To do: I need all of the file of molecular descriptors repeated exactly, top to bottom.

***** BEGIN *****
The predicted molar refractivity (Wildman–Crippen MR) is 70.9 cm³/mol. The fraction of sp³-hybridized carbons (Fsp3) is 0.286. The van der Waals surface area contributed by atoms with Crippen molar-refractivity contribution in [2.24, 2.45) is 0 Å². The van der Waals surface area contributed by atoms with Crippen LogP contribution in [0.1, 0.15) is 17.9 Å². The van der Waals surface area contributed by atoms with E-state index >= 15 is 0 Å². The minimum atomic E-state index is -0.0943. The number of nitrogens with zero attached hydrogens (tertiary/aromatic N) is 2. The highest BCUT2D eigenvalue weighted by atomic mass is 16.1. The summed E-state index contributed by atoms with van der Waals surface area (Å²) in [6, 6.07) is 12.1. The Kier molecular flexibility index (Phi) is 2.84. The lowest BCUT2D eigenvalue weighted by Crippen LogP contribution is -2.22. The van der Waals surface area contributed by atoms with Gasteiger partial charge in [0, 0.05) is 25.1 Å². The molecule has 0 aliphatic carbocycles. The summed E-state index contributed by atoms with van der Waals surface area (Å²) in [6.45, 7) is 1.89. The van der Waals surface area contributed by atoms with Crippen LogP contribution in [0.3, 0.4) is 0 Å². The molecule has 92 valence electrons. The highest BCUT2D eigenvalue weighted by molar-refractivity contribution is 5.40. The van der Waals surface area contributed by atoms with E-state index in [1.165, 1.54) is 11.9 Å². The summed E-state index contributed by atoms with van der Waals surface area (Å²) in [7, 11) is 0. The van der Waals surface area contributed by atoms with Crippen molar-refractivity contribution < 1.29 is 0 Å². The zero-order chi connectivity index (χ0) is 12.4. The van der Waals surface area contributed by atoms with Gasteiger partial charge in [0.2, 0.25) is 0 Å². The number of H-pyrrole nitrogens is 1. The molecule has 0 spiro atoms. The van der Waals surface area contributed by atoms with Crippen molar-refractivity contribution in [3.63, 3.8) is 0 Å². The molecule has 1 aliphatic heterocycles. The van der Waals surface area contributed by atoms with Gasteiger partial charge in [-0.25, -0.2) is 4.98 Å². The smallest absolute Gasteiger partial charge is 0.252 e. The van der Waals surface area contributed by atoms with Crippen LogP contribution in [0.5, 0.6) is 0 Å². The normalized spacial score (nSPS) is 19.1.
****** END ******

The predicted molar refractivity (Wildman–Crippen MR) is 70.9 cm³/mol. The fraction of sp³-hybridized carbons (Fsp3) is 0.286. The van der Waals surface area contributed by atoms with Crippen molar-refractivity contribution in [2.24, 2.45) is 0 Å². The van der Waals surface area contributed by atoms with Crippen LogP contribution in [0.1, 0.15) is 17.9 Å². The van der Waals surface area contributed by atoms with E-state index >= 15 is 0 Å². The minimum atomic E-state index is -0.0943. The number of nitrogens with zero attached hydrogens (tertiary/aromatic N) is 2. The highest BCUT2D eigenvalue weighted by atomic mass is 16.1. The summed E-state index contributed by atoms with van der Waals surface area (Å²) in [6, 6.07) is 12.1. The Kier molecular flexibility index (Phi) is 2.84. The lowest BCUT2D eigenvalue weighted by Crippen LogP contribution is -2.22. The van der Waals surface area contributed by atoms with Gasteiger partial charge in [0, 0.05) is 25.1 Å². The molecule has 0 aliphatic carbocycles. The summed E-state index contributed by atoms with van der Waals surface area (Å²) in [6.45, 7) is 1.89. The van der Waals surface area contributed by atoms with Crippen LogP contribution in [0.3, 0.4) is 0 Å². The molecule has 92 valence electrons. The highest BCUT2D eigenvalue weighted by molar-refractivity contribution is 5.40. The van der Waals surface area contributed by atoms with E-state index in [1.165, 1.54) is 11.9 Å². The summed E-state index contributed by atoms with van der Waals surface area (Å²) in [7, 11) is 0. The van der Waals surface area contributed by atoms with Crippen molar-refractivity contribution < 1.29 is 0 Å². The zero-order chi connectivity index (χ0) is 12.4. The van der Waals surface area contributed by atoms with Gasteiger partial charge in [0.2, 0.25) is 0 Å². The number of H-pyrrole nitrogens is 1. The molecule has 0 spiro atoms. The van der Waals surface area contributed by atoms with Crippen molar-refractivity contribution in [3.63, 3.8) is 0 Å². The molecule has 1 aliphatic heterocycles. The van der Waals surface area contributed by atoms with Gasteiger partial charge in [-0.25, -0.2) is 4.98 Å². The smallest absolute Gasteiger partial charge is 0.252 e. The van der Waals surface area contributed by atoms with Crippen LogP contribution in [0.5, 0.6) is 0 Å². The normalized spacial score (nSPS) is 19.1.